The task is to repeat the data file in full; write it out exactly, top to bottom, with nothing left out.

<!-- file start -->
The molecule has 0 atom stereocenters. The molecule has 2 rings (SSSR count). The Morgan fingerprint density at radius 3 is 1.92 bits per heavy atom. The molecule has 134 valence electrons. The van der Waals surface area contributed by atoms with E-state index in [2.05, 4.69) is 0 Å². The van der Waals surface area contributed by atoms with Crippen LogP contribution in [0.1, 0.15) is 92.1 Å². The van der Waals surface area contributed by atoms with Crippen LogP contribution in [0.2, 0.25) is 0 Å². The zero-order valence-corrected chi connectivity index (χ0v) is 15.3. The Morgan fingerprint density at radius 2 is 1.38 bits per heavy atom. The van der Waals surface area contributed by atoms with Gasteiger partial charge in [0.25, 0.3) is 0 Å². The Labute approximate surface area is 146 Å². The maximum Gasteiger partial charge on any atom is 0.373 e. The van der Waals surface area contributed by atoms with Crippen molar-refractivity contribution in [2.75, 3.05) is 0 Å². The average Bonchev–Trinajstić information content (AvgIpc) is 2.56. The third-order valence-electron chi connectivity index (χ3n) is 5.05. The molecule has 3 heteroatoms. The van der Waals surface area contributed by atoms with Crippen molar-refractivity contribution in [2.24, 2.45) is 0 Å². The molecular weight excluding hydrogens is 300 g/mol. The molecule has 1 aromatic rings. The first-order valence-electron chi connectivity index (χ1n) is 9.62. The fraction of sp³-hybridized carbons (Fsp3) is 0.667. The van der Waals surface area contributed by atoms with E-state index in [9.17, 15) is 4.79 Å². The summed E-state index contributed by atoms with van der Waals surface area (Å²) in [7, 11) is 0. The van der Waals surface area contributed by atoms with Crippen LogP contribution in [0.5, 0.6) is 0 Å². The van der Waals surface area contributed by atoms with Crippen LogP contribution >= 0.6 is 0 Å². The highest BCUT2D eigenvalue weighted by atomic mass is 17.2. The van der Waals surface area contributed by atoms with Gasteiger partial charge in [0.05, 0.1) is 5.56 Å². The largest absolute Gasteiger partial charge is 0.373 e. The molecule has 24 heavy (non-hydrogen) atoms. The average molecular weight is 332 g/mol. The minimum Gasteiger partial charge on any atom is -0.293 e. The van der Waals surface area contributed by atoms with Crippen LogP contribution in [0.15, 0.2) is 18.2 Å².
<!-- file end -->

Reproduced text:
The molecule has 0 atom stereocenters. The molecule has 2 rings (SSSR count). The Morgan fingerprint density at radius 3 is 1.92 bits per heavy atom. The molecule has 134 valence electrons. The van der Waals surface area contributed by atoms with E-state index in [2.05, 4.69) is 0 Å². The van der Waals surface area contributed by atoms with Crippen LogP contribution in [0.1, 0.15) is 92.1 Å². The van der Waals surface area contributed by atoms with Crippen LogP contribution in [0.2, 0.25) is 0 Å². The zero-order valence-corrected chi connectivity index (χ0v) is 15.3. The Morgan fingerprint density at radius 2 is 1.38 bits per heavy atom. The van der Waals surface area contributed by atoms with Gasteiger partial charge in [0.25, 0.3) is 0 Å². The Labute approximate surface area is 146 Å². The maximum Gasteiger partial charge on any atom is 0.373 e. The van der Waals surface area contributed by atoms with Crippen molar-refractivity contribution in [2.75, 3.05) is 0 Å². The average Bonchev–Trinajstić information content (AvgIpc) is 2.56. The third-order valence-electron chi connectivity index (χ3n) is 5.05. The molecule has 3 heteroatoms. The van der Waals surface area contributed by atoms with Crippen molar-refractivity contribution in [2.24, 2.45) is 0 Å². The molecular weight excluding hydrogens is 300 g/mol. The molecule has 1 aromatic rings. The first-order valence-electron chi connectivity index (χ1n) is 9.62. The fraction of sp³-hybridized carbons (Fsp3) is 0.667. The van der Waals surface area contributed by atoms with E-state index in [9.17, 15) is 4.79 Å². The summed E-state index contributed by atoms with van der Waals surface area (Å²) in [7, 11) is 0. The van der Waals surface area contributed by atoms with Crippen LogP contribution in [0.5, 0.6) is 0 Å². The van der Waals surface area contributed by atoms with Crippen LogP contribution >= 0.6 is 0 Å². The highest BCUT2D eigenvalue weighted by atomic mass is 17.2. The van der Waals surface area contributed by atoms with Gasteiger partial charge in [0.05, 0.1) is 5.56 Å². The largest absolute Gasteiger partial charge is 0.373 e. The molecule has 24 heavy (non-hydrogen) atoms. The average molecular weight is 332 g/mol. The minimum Gasteiger partial charge on any atom is -0.293 e. The van der Waals surface area contributed by atoms with Crippen LogP contribution in [0.15, 0.2) is 18.2 Å².